Adam Lazzara had the whole crowd clapping their hands in unison at that beautiful Philly venue on the Delaware River.
"Feels good, doesn't it? You know why it feels good? Because you're doing it together." His words capitalized on one of my favorite thoughts to have at barricade: the hundreds of people behind me were all going through different things in their life right now. But tonight, the artist on stage was here to sing all their worries away.
Taking Back Sunday was one of those artists I started listening to in a very unconventional way. I heard them for the first time live and in person, at a music festival on their home turf of Long Island, New York, where the crowd went absolutely berserk for them. I recognized a few of their songs, such as 'Makedamnsure' and 'Cute Without the "E."' What really sold me on them, however, was their stage presence. While playing their music, the lead singer, Adam, would roam the stage, moving as he pleased and swinging his microphone without care. What I fell in love with most of all was how genuinely happy the band members looked on stage. They may not have been playing songs about rainbows and sunshine, but they loved what they were doing, and they greeted the crowd as good friends. It was that night in New York that I decided I would start listening to their music for real. I also promised that I would see them live again the very next time I had the chance. This week, I followed through with that promise. I had hyped this concert up so much, I was a bit afraid it would not be as good as last time. That fear dissolved just about as quickly as it had formed. I was able to snag a spot at the barricade on the side of the stage where John Nolan plays and screams the unclean vocals. Before the set started, I did some looking around and even made a few friends. I met someone who had gotten in line at seven in the morning because he had grown up listening to Coheed and Cambria (the other headliner on this 2018 summer tour) and would only settle for the best spot in the house. I saw two people who had just had a reunion in front of me, knowing each other only from past Taking Back Sunday concerts they had been to. I also spotted a tattoo on someone's wrist that had the lyrics 'Don't Lose Your Faith In Me' with the signature Taking Back Sunday bird on it.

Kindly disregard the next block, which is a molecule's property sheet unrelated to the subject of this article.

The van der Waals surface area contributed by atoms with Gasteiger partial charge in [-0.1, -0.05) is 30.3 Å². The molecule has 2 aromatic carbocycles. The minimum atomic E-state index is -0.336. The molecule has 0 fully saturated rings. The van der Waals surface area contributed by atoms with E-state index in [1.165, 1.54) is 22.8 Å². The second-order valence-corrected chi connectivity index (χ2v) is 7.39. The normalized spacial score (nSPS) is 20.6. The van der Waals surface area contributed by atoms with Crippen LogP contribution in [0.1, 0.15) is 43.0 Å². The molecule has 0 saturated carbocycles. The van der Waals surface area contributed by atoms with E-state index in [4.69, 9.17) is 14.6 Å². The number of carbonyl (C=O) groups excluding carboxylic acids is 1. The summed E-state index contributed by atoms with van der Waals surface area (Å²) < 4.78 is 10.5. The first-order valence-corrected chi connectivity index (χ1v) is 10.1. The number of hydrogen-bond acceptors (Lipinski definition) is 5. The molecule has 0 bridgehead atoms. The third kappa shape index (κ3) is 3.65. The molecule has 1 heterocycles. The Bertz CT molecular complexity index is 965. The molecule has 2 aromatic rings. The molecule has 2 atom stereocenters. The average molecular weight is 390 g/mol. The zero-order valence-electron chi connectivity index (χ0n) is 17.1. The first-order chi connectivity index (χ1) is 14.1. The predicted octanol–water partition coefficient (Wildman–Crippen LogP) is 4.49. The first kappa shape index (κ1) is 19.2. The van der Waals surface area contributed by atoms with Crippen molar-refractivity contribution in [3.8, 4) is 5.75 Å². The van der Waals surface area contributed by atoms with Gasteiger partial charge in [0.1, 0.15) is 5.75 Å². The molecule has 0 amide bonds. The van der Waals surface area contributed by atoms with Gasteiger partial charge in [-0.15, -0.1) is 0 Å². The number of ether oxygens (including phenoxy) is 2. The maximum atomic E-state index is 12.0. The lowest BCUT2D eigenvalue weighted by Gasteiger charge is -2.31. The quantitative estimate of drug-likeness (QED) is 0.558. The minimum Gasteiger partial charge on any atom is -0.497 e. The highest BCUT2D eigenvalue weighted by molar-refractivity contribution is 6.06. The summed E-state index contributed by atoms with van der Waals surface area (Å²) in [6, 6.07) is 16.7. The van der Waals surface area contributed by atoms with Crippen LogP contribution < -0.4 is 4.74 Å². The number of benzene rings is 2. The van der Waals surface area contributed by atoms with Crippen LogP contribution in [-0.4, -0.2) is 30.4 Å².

When the music started and the crowd heard the opening notes to 'What's It Feel Like To Be A Ghost?' all side conversations died down and all attention was turned to the stage. Just like the way all the bad things in our lives were put on hold for Adam's smile. Him, along with his bandmates, looked so genuinely happy to be playing in Philly that night, it was hard to imagine that they had already been on tour for weeks and still had twenty dates left to play before it was over. There was no sign of exhaustion or annoyance in their eyes. The night was filled with onstage banter between Lazarra and Nolan, which oftentimes ended in fits of laughter from the band members and crowd alike. The way they switched from light-hearted talk to heavy songs about heartbreak and death wishes will always blow my mind. Memorable moments included Lazarra going silent so he could hear the crowd scream their favorite line to 'Timberwolves At New Jersey,' him laughing at my friend and I upon spotting us being both the loudest screamers and the youngest people in the crowd as far as the eye could see, and watching how happy crowd surfers looked when they hit the ground safely in front of the barricade.
Which brings me to the main point I'd like to make. Most of the time, when people outside the scene hear about crowd surfing or mosh pits, they get turned off. I've been asked on multiple occasions what's so fun about being pushed around at a concert or lifted up by a bunch of strangers. But that's the whole point. When you come together at a concert and get that close to people you don't know, there's an unspoken companionship that's formed. No one is trying to hurt anyone else and everyone is looking out for each other. You want to make your way to the stage in order to have the best concert experience you could possibly have? Sure, let me help you do that safely. You think opening a circle pit will help the crowds energy? Fine, just give me the signal and I'll join in. That's what made me leave Taking Back Sunday's set with a smile on my face. When I turned around to catch the next crowd-surfer during 'Faith (When I Let You Down)' I saw that tattoo being waved in the air proudly. I saw cut up wrists trying to heal in the open air. I knew broken hearts were trying to be mended. I knew abusive homes and relationships were trying to be forgotten. I knew that this was the most refuge some people here were going to get. And I wanted to help them. The happiness I saw in that crowd was humbling, and I knew Taking back Sunday would be proud to know that their set could have that much of an effect on the people that came to see them. When Adam Lazarra had us all clap our hands together and look around to see how many people we were able to do that with, it sent chills down my spine. It was like he had read my mind. He wanted us all to know that there would be no fighting tonight. There would be no hardships. Just good music and the art of getting lost in it. By the time they played their biggest hits such as 'Set Phasers to Stun,' had everyone turn their flashlights on for 'My Blue Heaven,' and let the crowd have one last good scream to 'Makedamnsure,' the energy level was so high I could almost feel it in the sand beneath my feet. Maybe not everyone will be able to see them in their hometown of Long Island for the first time. But if you ever by any means get the chance to crowd surf during a Taking Back Sunday set, please seize that moment.
Taking Back Sunday is currently on tour with Coheed and Cambria. Dates can be found on their website or Bandsintown. Connect with them on Twitter, Instagram, and Facebook.